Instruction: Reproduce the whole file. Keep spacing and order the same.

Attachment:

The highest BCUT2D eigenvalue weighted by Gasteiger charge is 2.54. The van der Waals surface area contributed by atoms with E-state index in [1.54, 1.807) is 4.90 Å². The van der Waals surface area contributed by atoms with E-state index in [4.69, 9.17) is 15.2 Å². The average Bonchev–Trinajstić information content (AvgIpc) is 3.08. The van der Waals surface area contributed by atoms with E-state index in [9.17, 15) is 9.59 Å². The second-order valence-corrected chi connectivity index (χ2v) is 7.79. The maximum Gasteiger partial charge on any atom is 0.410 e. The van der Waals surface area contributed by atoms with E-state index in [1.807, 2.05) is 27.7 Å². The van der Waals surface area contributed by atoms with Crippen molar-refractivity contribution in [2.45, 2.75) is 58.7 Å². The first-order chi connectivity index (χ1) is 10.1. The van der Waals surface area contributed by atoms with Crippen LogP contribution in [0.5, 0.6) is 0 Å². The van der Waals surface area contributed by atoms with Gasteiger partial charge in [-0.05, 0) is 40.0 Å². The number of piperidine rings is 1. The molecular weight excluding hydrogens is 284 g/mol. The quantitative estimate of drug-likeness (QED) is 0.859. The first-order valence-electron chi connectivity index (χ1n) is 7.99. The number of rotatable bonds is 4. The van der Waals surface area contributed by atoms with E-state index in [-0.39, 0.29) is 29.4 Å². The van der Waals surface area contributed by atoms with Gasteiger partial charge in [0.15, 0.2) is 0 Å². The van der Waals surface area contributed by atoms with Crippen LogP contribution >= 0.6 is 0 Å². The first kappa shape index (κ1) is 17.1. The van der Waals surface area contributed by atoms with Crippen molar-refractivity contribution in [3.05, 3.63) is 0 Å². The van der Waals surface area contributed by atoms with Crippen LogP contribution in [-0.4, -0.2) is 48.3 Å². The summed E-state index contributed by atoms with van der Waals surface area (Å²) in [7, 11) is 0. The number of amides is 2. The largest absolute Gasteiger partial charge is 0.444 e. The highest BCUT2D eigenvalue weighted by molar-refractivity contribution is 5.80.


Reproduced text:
The highest BCUT2D eigenvalue weighted by Gasteiger charge is 2.54. The van der Waals surface area contributed by atoms with E-state index in [1.54, 1.807) is 4.90 Å². The van der Waals surface area contributed by atoms with E-state index in [4.69, 9.17) is 15.2 Å². The average Bonchev–Trinajstić information content (AvgIpc) is 3.08. The van der Waals surface area contributed by atoms with E-state index in [9.17, 15) is 9.59 Å². The second-order valence-corrected chi connectivity index (χ2v) is 7.79. The maximum Gasteiger partial charge on any atom is 0.410 e. The van der Waals surface area contributed by atoms with E-state index in [1.807, 2.05) is 27.7 Å². The van der Waals surface area contributed by atoms with Crippen molar-refractivity contribution in [2.45, 2.75) is 58.7 Å². The first-order chi connectivity index (χ1) is 10.1. The van der Waals surface area contributed by atoms with Crippen LogP contribution in [0.5, 0.6) is 0 Å². The van der Waals surface area contributed by atoms with Gasteiger partial charge in [-0.05, 0) is 40.0 Å². The number of piperidine rings is 1. The molecular weight excluding hydrogens is 284 g/mol. The quantitative estimate of drug-likeness (QED) is 0.859. The first-order valence-electron chi connectivity index (χ1n) is 7.99. The number of rotatable bonds is 4. The van der Waals surface area contributed by atoms with E-state index in [-0.39, 0.29) is 29.4 Å². The van der Waals surface area contributed by atoms with Gasteiger partial charge in [0.15, 0.2) is 0 Å². The van der Waals surface area contributed by atoms with Crippen LogP contribution >= 0.6 is 0 Å². The first kappa shape index (κ1) is 17.1. The van der Waals surface area contributed by atoms with Crippen molar-refractivity contribution in [3.05, 3.63) is 0 Å². The van der Waals surface area contributed by atoms with Crippen LogP contribution in [-0.4, -0.2) is 48.3 Å². The summed E-state index contributed by atoms with van der Waals surface area (Å²) in [7, 11) is 0. The number of amides is 2. The largest absolute Gasteiger partial charge is 0.444 e. The highest BCUT2D eigenvalue weighted by molar-refractivity contribution is 5.80.